Michael D. Sollars de Southern Texas University es el editor de World Novel 1900 to the Present dentro de la colección Facts on File Library World Literature. Sollars solicitó mi colaboración sobre Juan Carlos Onetti que aquí podéis leer en inglés por supuesto, y con un número limitado de palabras para poder ser incluido. Como resumen sobre Onetti puede ser de interés.
Onetti, Juan Carlos (1909 – 1994). One of the best novelists in the Spanish language in the last century, Onetti advocated for a new Latin American literature so far back as the 1930s from the pages of Marcha, the prestigious Uruguayan weekly magazine he edited. He felt that the regionalism and social realism existent those years lacked originality and he urged for a new breath of air. His preaching went further and materialized in 1939 when he published in Montevideo his first novel called El Pozo (The Pit, 1991) and which brought to life his first solitary character, a forty-year-old writer, who frees himself from his existential anguish by writing a dream: the dream of the log cabin This novel already hid the germ of what would later become some of Onetti’s best literary oeuvre. For the first time in Uruguayan – and we could adventure Latin American – literature the micro-cosmos of “a small and timid man” becomes universal. It is within La Vida Breve, 1950 (A Brief Life, 1976), however, that Onetti creates his personal universe, another possible world (to borrow Leibniz’ term) in much the same way William Faulkner created Yoknapatawpha, and which enables him and his characters to live in a place at a time both imaginary and real. Santa María is not just an imaginary city but a condensed geography, a syncretic enclave and filtrated social milieu representing the rioplatense.
The 1st of July, 1909, Juan Carlos Onetti Borges was born in Montevideo (Uruguay). Little we know about his first twenty years of life. Onetti never said much about his youth because, as he once explained, to narrate your own childhood is like trying to tell your dreams. He had an older brother (Raúl) and a younger sister (Raquel) He said about his parents they had been in love and he recalls being, as a child, a great liar; he practised oral literature with his friends and invented fantastic characters he would swear were real. He inherited from his earlier years a sensation that never left him: the distress of discovering people inevitably had to die. He never completed his secondary studies and had to work in a number of odd-jobs until, like many of his fellow countrymen, decided to cross the River Plate and settle in Buenos Aires for two long intervals (1930-1939 and 1941-1955) hoping to meet better opportunities. He married four times and had two children: Jorge by his first wife María Amalia Onetti – also his cousin – and Isabel María by his third wife Elizabeth M. Pekelharing. Jorge, himself a writer, carries the burden of the family’s surnames: Onetti (twice) and Borges. In 1955 he marries his fourth wife Dorotea Muhr, a Uruguayan girl of German origin. She will live with him in Montevideo and Madrid until his death.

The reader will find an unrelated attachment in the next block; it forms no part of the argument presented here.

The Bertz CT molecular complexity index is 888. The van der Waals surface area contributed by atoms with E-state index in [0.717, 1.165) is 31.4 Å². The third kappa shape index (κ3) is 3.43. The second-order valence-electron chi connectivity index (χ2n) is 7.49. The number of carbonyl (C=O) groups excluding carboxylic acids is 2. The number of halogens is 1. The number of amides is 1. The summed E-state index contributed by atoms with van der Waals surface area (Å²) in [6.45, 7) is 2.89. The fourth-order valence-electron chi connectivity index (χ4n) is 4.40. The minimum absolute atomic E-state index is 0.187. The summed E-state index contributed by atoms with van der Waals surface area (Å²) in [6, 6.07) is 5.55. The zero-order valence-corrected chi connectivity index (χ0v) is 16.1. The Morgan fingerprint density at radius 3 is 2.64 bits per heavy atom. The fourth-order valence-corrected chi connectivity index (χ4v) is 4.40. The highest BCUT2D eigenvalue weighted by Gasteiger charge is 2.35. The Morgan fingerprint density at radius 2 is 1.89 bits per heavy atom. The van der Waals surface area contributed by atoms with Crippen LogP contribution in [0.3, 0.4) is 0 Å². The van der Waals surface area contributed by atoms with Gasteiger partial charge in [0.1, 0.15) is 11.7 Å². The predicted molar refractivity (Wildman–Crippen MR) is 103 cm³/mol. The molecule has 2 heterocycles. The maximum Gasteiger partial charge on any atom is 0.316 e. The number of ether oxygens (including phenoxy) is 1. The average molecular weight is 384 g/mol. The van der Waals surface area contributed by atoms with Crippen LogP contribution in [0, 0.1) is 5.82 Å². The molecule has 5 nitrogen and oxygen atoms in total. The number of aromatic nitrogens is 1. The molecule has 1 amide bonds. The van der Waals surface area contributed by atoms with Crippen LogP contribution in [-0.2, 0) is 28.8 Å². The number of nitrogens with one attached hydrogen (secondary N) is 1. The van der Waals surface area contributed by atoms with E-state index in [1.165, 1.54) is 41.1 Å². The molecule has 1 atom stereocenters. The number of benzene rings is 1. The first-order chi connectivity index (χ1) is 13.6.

It was while working as a journalist in Buenos Aires during the second period that he became homesick for Montevideo (he could not return because of Peron’s government) and felt the need to create Santa María, a place where he could escape to and find some kind of communication and understanding. Juan María Brausen – another desperate and lonely character – invents in La Vida Breve the city and its first inhabitant as the storyline for a film that would never be shot – Onetti had himself been a film reviewer while in Buenos Aires. The novel is in Onetti’s opinion his most interesting one, as it starts the Santa María saga and pretends to go deeper into the human essence than any other of his novels. The protagonist undergoes two parallel transformations. On the one hand he invents an alter ego named Arce who will transcend his own room and dull life to intrude into the room next door owned by a prostitute and, like a perfect Mr Hyde, become another. As Arce he could assume to be first just an occasional lover and finally the prostitute’s pimp. On the other hand, Brausen/ God will little by little build Santa María up and model it into a universe capable of becoming so much his own that he ends up absorbing the personality of Diaz Grey, the protagonist of his story. Brausen beautifully interpolates his creation into the novel’s ‘reality’ in a play of embedded dreams. Both for his characters and for Onetti the salvation through writing will be the only destiny capable of rescuing them from disenchantment.